LAND completes environmental remediation at former MGP site in Tonawanda, New york, Feature Article

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This article was written by GEI, Dan Kopcow P.E., PMP and Paul JansenGEI, Dan Kopcow P.E., PMP and Paul Jansen. The full article can be found here

National Fuel Gas Distribution Corporation (NFG) has successfully completed an environmental remediation of their former Manufactured Gas Plant (MGP) site in Tonawanda, NY. One of the main elements of success was implementing in-situ solidification (ISS) as a key component in a multi-technology remedial approach. The approach also involved dredging and one-pass recovery trenches to obtain regulatory approval and resolve constructability issues and redevelopment concerns from the third party site owner. There were many complexities that included Record of Decision (ROD) amendments, managing multiple stakeholders, and technical issues in the remediation execution. The ISS design and implementation addressed many of these issues and resulted in an improved site ready for anticipated redevelopment that preserved the industrial character of the adjacent stretch of the historic Erie Canal.

Site Background

The site, located on a commercial/industrial lot in a residential area, was impacted with MGP wastes including impacted soil, sediment, groundwater, and non-aqueous phase liquid (NAPL) on-site and in the sediments of the adjacent highly-trafficked creek. NFG is not the current property owner of the site, which added complexity to site access and restoration. The site includes several old buildings still in use, many of which had major structural issues and undocumented foundation construction. The buildings were occupied with active small businesses and maintaining access during construction required careful sequencing, scheduling, and close coordination with the building owner.

NYSDEC conducted site characterization and remedial investigations to delineate the nature and extent of the impacts. NYSDEC then issued a ROD. It required:

  • Demolition of buildings.
  • Soil excavation for the entire property.
  • Displacement of industrial and commercial tenants.
  • A complex series of groundwater interceptor trenches.
  • A challenging excavation footprint that would have required substantial shoring design and installation.
  • A high level of dewatering because the groundwater table was just 5-feet below ground surface.
  • Initial Record of Decision Elements

NFG signed a Consent Order in July 2008 and contracted with GEI on interim remedial work and supplemental investigations of the site. GEI worked with NFG, the property owner, and tenants to convey to the NYSDEC that their proposed remedy was unnecessarily disruptive to the site businesses. GEI demonstrated that a revised approach would meet the collective needs of the regulators, NFG, and site owners (protective of the environment, less disruptive to site tenants, remediation within the same schedule, reduced cost, less risk). The revised multi-technology approach supported substantive negotiations and discussions that helped align stakeholder goals and move the project forward.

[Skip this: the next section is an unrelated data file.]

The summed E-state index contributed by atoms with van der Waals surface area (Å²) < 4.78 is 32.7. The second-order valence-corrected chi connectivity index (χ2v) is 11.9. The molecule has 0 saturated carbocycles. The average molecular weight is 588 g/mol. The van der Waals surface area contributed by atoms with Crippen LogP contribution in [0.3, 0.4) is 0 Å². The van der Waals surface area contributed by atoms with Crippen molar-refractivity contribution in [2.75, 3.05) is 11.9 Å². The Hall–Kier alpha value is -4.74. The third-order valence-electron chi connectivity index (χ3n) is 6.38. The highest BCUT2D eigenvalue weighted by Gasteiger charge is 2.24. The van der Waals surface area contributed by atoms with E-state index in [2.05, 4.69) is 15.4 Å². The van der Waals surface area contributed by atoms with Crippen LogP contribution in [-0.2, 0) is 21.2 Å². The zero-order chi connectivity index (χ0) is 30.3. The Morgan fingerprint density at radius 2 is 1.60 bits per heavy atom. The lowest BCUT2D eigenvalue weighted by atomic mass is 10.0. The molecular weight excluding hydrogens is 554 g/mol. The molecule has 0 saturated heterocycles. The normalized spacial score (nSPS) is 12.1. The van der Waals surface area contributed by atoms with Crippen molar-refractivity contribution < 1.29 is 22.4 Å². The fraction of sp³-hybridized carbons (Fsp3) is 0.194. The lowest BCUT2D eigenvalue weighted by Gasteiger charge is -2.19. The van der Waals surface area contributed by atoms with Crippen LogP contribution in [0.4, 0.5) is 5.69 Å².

NFG was successful at obtaining an Amended ROD in April 2013 on the basis that NYSDEC viewed ISS as a “new technology” for remediation of MGP impacts.

Amended Record of Decision Elements

ISS Multi-Tool Approach

Once the ROD was amended (resulting in significant savings to NFG in remediation costs), GEI discussed various project delivery methods with NFG. Ultimately, NFG asked GEI to serve as the prime entity for a design-build project delivery model. The value to NFG was having a single point of contact to manage the project, creative design/build solutions from competitively-bidding remediation contractors, and cooperatively aligned interests to complete the design and reduce the price and risk.

Using ISS as the remediation centerpiece, a 75% design package was offered to pre-qualified contractors for competitive bids. Bid evaluations were based, in part, on the remediation contractor’s experience successfully implementing ISS. Upon award, the design was completed with input from the Remediation Contractor to drive down the overall price through cost efficiencies while maintaining quality and reducing or sharing risk in an equitable manner. As a result of this collaborative design process, GEI saved on NFG’s remedial costs while maintaining the same field schedule, same level of quality, regulatory approval, and reduced risk. Careful stakeholder management practices were implemented with the existing tenants to maintain continuous business operations during remediation.

This multi-tool approach was successful, in large part, because of the revised remediation approach focusing on ISS as the centerpiece in a multi-technology approach. The ISS design took advantage of multiple ways of implementing an ISS project, as follows.

ISS Bucket Mixing

For the majority of the site, ISS via bucket mixing was selected as an alternative to auger mixing for solidification closer to the buildings.

ISS Bucket Mixing

As mentioned earlier, these buildings were in poor condition with shallow masonry foundations. GEIs geotechnical and structural groups determined that bucket mixing would be the safest way to ensure proper remediation while protecting the buildings. Geotechnical and vibration monitoring was also implemented to ensure there were no adverse impacts from the bucket mixing during construction.

Overview of the Structural Monitoring Array. Each Green Square Represents a Monitoring Point.

The Remediation Contractor performed pre-ISS excavations to 6 feet in depth in the general bucket mixing area with a shallower 4-feet depth pre-excavation within 15 feet of the buildings. The average depth of bucket mixing was 23 feet below ground surface. Overall, there were 37 bucket mixing grid cells completed which ranged from 112 cubic yards (CY) to 500 CY each. The volume of ISS was approximately 15,000 CY.